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Did you know more screen time can push you closer to stroke risk? Here's what study reveals

Increased screen usage began to affect our mental and physical health, resulting in eye strain, neck discomfort, anxiety, obesity, and other health concerns.
 

Did you know more screen time can push you closer to stroke risk all about it gcw
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New Delhi, First Published Nov 15, 2021, 4:55 PM IST
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It is not an exaggeration to state that today, both elements of our lives, work and pleasure, are significantly reliant on on-screen usage. The current work culture compels us to work on computer displays for extended periods, often without breaks. The proliferation of digital services and devices has reduced the world to screens, and we are addicted to them. While screen usage has grown in recent years, the COVID-19 outbreak has caused an exponential surge. Increased screen usage began to affect our mental and physical health, resulting in eye strain, neck discomfort, anxiety, obesity, and other health concerns.

If a new medical study is believed, more screen time puts the risk of strokes closer. The study, published in the American Stroke Association's Stroke Journal, found that persons under the age of 60 with more significant screen usage were more likely to have a stroke than physically active ones. According to the findings, a single hour of screen usage can reduce a person's life expectancy by 22 minutes and increase their risk of heart disease and cancer. Another study from the United Kingdom found a link between stroke and screen use.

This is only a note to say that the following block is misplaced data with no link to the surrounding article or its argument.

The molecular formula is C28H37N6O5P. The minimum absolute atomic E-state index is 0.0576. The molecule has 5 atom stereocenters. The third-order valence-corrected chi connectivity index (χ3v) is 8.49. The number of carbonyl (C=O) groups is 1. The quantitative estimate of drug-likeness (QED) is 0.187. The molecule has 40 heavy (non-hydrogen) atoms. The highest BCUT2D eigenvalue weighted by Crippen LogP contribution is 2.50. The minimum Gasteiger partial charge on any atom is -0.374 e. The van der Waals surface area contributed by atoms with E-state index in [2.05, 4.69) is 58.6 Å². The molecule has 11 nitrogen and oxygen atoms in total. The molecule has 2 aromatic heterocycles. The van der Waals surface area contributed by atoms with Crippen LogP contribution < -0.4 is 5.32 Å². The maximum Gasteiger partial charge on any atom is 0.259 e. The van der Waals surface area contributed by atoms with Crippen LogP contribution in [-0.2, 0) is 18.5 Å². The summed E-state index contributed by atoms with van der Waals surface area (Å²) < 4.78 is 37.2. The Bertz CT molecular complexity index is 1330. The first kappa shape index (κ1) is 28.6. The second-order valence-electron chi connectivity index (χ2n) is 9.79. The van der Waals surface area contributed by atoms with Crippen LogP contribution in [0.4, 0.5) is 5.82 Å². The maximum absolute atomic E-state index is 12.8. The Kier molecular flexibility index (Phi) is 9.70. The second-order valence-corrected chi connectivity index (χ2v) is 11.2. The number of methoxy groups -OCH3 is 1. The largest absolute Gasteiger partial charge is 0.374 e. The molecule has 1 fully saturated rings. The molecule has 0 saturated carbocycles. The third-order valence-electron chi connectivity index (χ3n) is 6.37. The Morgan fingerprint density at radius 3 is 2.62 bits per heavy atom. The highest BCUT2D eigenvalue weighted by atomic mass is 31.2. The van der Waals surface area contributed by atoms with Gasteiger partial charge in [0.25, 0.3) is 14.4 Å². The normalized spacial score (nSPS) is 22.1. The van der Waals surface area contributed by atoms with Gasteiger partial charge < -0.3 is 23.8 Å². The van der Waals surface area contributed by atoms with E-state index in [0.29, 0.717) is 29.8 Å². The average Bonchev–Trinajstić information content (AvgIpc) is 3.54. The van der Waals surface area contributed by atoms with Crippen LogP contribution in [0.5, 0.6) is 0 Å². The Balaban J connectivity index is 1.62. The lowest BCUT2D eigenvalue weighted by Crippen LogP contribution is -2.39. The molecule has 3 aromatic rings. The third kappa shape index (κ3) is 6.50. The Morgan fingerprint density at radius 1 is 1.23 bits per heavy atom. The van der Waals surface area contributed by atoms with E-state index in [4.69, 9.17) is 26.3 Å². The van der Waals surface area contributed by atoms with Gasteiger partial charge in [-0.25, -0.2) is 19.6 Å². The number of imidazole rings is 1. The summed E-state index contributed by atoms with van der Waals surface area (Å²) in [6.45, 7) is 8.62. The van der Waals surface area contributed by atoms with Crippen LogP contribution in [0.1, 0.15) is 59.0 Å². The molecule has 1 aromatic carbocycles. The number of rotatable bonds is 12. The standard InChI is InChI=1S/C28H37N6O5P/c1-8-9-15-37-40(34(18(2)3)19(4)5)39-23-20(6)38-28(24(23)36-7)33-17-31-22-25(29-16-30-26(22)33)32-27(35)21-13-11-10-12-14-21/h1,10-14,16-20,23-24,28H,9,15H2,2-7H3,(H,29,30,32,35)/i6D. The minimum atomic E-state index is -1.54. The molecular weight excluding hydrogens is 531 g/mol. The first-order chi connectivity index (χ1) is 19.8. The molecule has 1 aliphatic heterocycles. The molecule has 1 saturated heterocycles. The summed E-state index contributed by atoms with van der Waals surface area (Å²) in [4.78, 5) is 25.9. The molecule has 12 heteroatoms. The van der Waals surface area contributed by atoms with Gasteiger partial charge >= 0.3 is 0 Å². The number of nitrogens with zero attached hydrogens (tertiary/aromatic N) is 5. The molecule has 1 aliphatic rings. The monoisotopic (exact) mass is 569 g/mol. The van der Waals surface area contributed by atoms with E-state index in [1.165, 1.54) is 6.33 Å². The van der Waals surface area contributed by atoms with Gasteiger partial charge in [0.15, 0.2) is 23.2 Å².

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It was discovered that if a person used a screen for more than two hours, the chances of having a stroke increased. If continuous screen use lasted more than two hours, it was classified as addiction, which increased the risk of stroke by 20%. The findings are undoubtedly concerning, as screen use, particularly for children, has been increasing. The youthful generation is notorious for being addicted to the screens of their mobile phones and computers, which may lead to unwanted health problems. The blue light emitted by screens lowers Melatonin synthesis, the hormone secreted at night that regulates the sleep-wake cycle. This disrupts the body's pattern and makes it difficult for people to wake up on time.

To tackle the issue, reduce your screen time by taking frequent breaks during work and otherwise. One can incorporate physical activities into your routine and start off with morning; even walks and some yoga will surely help you towards better health.

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